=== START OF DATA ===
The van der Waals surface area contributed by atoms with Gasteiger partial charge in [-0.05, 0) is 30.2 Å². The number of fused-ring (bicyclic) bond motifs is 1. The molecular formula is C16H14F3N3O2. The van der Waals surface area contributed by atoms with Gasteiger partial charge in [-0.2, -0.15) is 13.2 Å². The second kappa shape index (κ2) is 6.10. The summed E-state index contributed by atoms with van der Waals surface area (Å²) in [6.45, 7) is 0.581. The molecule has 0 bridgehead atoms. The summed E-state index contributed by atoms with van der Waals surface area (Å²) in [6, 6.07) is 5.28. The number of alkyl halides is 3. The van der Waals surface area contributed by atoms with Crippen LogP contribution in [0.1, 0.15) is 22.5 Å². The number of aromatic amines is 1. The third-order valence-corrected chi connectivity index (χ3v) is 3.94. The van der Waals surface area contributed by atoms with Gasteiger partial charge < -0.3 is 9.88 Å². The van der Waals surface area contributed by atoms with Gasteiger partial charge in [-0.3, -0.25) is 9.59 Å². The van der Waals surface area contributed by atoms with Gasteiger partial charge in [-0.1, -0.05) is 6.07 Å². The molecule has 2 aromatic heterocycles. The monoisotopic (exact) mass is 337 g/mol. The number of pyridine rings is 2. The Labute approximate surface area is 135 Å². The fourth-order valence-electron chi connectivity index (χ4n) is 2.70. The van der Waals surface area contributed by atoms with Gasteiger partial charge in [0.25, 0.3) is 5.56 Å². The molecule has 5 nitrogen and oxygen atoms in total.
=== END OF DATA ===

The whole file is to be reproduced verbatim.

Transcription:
The van der Waals surface area contributed by atoms with Gasteiger partial charge in [-0.05, 0) is 30.2 Å². The number of fused-ring (bicyclic) bond motifs is 1. The molecular formula is C16H14F3N3O2. The van der Waals surface area contributed by atoms with Gasteiger partial charge in [-0.2, -0.15) is 13.2 Å². The second kappa shape index (κ2) is 6.10. The summed E-state index contributed by atoms with van der Waals surface area (Å²) in [6.45, 7) is 0.581. The molecule has 0 bridgehead atoms. The summed E-state index contributed by atoms with van der Waals surface area (Å²) in [6, 6.07) is 5.28. The number of alkyl halides is 3. The van der Waals surface area contributed by atoms with Crippen LogP contribution in [0.1, 0.15) is 22.5 Å². The number of aromatic amines is 1. The third-order valence-corrected chi connectivity index (χ3v) is 3.94. The van der Waals surface area contributed by atoms with Gasteiger partial charge < -0.3 is 9.88 Å². The van der Waals surface area contributed by atoms with Gasteiger partial charge in [-0.3, -0.25) is 9.59 Å². The van der Waals surface area contributed by atoms with Gasteiger partial charge in [-0.1, -0.05) is 6.07 Å². The molecule has 2 aromatic heterocycles. The monoisotopic (exact) mass is 337 g/mol. The number of pyridine rings is 2. The Labute approximate surface area is 135 Å². The fourth-order valence-electron chi connectivity index (χ4n) is 2.70. The van der Waals surface area contributed by atoms with Gasteiger partial charge in [0.25, 0.3) is 5.56 Å². The molecule has 5 nitrogen and oxygen atoms in total.